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First of all, I'm not a keen user of C/C++ but I've got one project which was written in both languages. Furthermore, it's based on some Unix types (so VS is not an option, is it?) I'm currently using Windows 7 x32 and I decided to take a look at Cygwin (g++ compiler). But before moving the whole project I wanted to try it with less difficult situations.

So I have


#include <iostream>
#include "h/math.h"

int main()
    Math math; // just declare the Math variable, nothing else

    return 0;


#ifndef math
#define math

class Math
    int Addition(int, int);
    int Multiplication(int, int);



#include "math.h"

int Math::Addition(int x, int y)
    return x + y;

int Math::Multiplication(int x, int y)
    return x * y;

Then I open "...\Cygwin\Cygwin.bat", set the path to my files (cd C:\Proj) and try to compile with the following command:

$ g++ main.cpp

And what I've got is an error: main.cpp: error: declaration does not declare anything

What's wrong? As I understand it doesn't like my "Math math" line but trying that in my VS2010 there is no such an error. Is it happening due to g++ compiler? Doesn't it support "class" declaration? What should I change to run that code?


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3 Answers 3

up vote 3 down vote accepted

You #define math in your header. So the preprocessor sees Math math and goes "Oh, wait, #define math, so Math is the correct replacement". So when the declaration is given the compiler, it sees Math ;. This is obviously not kosher. Macros should always go in all caps, and header guards in particular usually take a form that's extremely specific, like, HEADER_GUARD_MATH_H or something like that.

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imho, that pattern is too simple already, in case you are making use of sub-directories. Otherwise nice answer, +1. –  phresnel Jul 10 '12 at 13:07
Yeah, thanks pal. I changed the header and it compiled but I've got another problem here. Now when I try to do "cout << math.Addition(20, 40) << endl;" it shows the following error: "undefined reference to 'Math::Addition(int,int)'". What's wrong again? –  Semuserable Jul 10 '12 at 13:30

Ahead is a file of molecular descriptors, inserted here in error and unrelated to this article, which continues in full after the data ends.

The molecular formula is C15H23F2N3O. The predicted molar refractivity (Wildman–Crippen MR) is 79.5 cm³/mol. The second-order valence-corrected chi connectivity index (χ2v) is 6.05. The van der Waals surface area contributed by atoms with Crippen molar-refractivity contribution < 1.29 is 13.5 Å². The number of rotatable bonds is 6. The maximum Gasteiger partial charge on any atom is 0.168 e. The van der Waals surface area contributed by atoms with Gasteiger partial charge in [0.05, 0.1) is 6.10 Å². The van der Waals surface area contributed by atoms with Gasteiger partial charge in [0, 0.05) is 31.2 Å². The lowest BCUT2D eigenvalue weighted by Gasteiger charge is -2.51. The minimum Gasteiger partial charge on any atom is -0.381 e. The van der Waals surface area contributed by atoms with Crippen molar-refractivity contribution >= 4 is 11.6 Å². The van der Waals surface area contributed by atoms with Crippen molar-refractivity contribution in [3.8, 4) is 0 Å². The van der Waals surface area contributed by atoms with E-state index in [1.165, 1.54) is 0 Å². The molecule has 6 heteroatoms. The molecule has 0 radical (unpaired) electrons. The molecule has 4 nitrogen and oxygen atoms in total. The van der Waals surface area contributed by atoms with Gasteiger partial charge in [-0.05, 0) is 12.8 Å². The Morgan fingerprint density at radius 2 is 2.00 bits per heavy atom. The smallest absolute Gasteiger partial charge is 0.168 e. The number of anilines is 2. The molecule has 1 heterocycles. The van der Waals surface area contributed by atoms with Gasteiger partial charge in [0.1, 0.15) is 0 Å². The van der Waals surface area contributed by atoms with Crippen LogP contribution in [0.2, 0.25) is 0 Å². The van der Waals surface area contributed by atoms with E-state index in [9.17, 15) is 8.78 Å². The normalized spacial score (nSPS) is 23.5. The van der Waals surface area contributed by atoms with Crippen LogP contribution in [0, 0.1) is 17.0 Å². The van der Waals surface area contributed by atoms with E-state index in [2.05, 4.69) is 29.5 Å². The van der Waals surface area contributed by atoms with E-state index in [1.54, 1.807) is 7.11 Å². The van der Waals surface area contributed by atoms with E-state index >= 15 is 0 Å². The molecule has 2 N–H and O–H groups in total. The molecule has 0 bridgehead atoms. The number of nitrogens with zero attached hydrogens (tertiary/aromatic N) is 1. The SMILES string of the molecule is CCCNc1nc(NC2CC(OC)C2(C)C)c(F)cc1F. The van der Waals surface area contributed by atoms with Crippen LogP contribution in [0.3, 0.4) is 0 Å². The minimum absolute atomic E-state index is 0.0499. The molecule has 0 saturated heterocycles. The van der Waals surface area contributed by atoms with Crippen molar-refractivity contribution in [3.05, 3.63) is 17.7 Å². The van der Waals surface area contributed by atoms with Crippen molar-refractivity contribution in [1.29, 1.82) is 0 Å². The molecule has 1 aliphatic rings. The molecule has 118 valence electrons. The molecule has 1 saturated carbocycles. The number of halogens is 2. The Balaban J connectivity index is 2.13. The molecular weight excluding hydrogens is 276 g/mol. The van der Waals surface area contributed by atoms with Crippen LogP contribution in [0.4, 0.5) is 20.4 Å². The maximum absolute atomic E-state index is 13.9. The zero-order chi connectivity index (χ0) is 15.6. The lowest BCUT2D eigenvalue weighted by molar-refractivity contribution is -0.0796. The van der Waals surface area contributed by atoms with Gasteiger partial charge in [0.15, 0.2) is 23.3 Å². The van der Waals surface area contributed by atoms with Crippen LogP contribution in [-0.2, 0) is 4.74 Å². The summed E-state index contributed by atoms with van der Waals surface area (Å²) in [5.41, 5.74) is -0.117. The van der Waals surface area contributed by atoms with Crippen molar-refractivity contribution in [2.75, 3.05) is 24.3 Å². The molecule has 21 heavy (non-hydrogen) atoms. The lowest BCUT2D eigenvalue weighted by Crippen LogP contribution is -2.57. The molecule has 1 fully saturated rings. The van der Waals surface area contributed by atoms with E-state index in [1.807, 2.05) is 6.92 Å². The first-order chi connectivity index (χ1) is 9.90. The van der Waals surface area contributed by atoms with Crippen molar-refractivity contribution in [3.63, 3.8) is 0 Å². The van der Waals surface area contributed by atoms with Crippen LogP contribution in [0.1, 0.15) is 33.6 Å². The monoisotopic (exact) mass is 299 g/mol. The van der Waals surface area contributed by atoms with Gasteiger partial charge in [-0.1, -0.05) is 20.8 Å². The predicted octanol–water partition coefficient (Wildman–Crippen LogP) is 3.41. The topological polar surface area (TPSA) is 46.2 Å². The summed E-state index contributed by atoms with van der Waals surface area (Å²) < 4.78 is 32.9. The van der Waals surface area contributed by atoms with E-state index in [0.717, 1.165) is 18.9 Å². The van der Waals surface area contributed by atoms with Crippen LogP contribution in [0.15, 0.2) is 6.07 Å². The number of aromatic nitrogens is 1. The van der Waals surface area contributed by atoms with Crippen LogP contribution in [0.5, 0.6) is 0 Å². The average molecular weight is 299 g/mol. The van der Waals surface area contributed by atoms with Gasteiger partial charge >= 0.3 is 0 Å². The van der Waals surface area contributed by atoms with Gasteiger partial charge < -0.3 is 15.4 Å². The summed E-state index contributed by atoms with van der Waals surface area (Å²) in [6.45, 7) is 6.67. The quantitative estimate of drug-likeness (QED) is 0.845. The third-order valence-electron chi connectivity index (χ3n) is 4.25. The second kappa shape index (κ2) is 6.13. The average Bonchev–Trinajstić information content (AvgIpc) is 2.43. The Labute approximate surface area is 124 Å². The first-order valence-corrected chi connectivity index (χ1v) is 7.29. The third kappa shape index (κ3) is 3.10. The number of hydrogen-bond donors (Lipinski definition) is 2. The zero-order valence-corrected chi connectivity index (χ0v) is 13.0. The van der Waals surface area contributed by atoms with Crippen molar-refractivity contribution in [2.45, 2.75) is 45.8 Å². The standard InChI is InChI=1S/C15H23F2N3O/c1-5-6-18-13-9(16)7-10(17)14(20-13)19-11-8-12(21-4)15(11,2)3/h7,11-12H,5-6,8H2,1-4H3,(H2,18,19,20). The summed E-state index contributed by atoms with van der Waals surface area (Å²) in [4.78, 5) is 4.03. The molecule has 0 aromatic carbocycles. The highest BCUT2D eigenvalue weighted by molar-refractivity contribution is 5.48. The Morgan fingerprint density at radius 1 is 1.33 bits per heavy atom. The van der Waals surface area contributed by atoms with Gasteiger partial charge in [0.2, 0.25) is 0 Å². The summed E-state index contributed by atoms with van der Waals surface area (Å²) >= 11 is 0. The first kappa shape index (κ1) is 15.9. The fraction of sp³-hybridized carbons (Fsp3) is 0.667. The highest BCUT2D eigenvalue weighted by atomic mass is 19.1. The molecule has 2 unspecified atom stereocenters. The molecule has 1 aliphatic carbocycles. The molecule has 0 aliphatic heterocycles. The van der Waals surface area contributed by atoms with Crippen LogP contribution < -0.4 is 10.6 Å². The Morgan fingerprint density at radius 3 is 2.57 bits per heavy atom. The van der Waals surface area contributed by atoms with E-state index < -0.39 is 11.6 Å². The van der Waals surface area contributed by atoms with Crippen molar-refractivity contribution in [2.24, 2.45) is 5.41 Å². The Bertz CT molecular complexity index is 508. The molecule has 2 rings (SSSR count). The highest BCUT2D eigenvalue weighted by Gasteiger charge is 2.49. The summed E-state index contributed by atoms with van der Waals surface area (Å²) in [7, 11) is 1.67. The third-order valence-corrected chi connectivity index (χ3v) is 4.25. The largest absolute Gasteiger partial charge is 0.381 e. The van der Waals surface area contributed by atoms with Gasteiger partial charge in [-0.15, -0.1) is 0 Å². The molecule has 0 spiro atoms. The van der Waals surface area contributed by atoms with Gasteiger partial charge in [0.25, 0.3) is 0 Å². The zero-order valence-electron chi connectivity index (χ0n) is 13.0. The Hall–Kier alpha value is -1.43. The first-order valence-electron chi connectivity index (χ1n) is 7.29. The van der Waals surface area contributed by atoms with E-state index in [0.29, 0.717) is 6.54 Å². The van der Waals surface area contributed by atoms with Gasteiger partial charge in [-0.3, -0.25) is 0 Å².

@Semuserable: No idea. Ask another question. –  Puppy Jul 10 '12 at 13:38
@Semuserable: Either ask another question, or look into andrews_nz' answer. –  phresnel Jul 10 '12 at 13:48

You may also get into problems when compiling math.cpp. Your compiler might get confused with

#include "math.h"

which may point to the math.h C header.

Also, it is really bad to #define math. You should never, ever #define a macro with such simple name. And the best example for why not is your code:

Math math;

but each occurence of math tokens is preprocessed into/replaced by the content of that macro:

Math ;

For header gurads, I typically recommend the pattern FILENAME_EXT_INCLUDED_YYYYMMDD, in your case

#ifndef MATH_H_INCLUDED_20120710
#define MATH_H_INCLUDED_20120710

simple patterns like MATH_H might be too simple already, as you may introduce other math.h in the future (this happened to me in the past more than once, ever since I use the pattern with the date).

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Thanks for the explanation! –  Semuserable Jul 11 '12 at 17:32

You have to include all the source files on the command line, e.g. g++ main.cpp math.cpp.

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Thanks to you too! If I had more of a reputation I would have voted for your post. –  Semuserable Jul 10 '12 at 14:14

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